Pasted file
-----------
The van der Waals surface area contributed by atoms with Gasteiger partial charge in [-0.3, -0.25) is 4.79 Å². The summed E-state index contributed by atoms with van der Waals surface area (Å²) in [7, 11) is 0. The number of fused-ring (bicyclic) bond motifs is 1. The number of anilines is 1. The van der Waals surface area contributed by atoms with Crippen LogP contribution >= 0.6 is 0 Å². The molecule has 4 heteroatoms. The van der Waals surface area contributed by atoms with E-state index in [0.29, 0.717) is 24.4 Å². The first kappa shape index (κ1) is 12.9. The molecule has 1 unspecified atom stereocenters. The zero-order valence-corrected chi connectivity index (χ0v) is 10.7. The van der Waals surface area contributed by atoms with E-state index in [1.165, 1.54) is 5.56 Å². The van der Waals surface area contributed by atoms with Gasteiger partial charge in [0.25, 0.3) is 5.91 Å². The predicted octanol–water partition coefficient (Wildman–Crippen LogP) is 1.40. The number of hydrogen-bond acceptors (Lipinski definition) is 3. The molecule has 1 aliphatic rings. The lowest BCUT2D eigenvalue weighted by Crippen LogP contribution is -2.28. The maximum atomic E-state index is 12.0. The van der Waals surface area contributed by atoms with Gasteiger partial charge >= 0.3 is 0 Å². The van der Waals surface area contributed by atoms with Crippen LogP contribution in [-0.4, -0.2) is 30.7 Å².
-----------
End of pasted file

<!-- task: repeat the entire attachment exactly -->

The van der Waals surface area contributed by atoms with Gasteiger partial charge in [-0.3, -0.25) is 4.79 Å². The summed E-state index contributed by atoms with van der Waals surface area (Å²) in [7, 11) is 0. The number of fused-ring (bicyclic) bond motifs is 1. The number of anilines is 1. The van der Waals surface area contributed by atoms with Crippen LogP contribution >= 0.6 is 0 Å². The molecule has 4 heteroatoms. The van der Waals surface area contributed by atoms with E-state index in [0.29, 0.717) is 24.4 Å². The first kappa shape index (κ1) is 12.9. The molecule has 1 unspecified atom stereocenters. The zero-order valence-corrected chi connectivity index (χ0v) is 10.7. The van der Waals surface area contributed by atoms with E-state index in [1.165, 1.54) is 5.56 Å². The van der Waals surface area contributed by atoms with Gasteiger partial charge in [0.25, 0.3) is 5.91 Å². The predicted octanol–water partition coefficient (Wildman–Crippen LogP) is 1.40. The number of hydrogen-bond acceptors (Lipinski definition) is 3. The molecule has 1 aliphatic rings. The lowest BCUT2D eigenvalue weighted by Crippen LogP contribution is -2.28. The maximum atomic E-state index is 12.0. The van der Waals surface area contributed by atoms with Gasteiger partial charge >= 0.3 is 0 Å². The van der Waals surface area contributed by atoms with Crippen LogP contribution in [-0.4, -0.2) is 30.7 Å².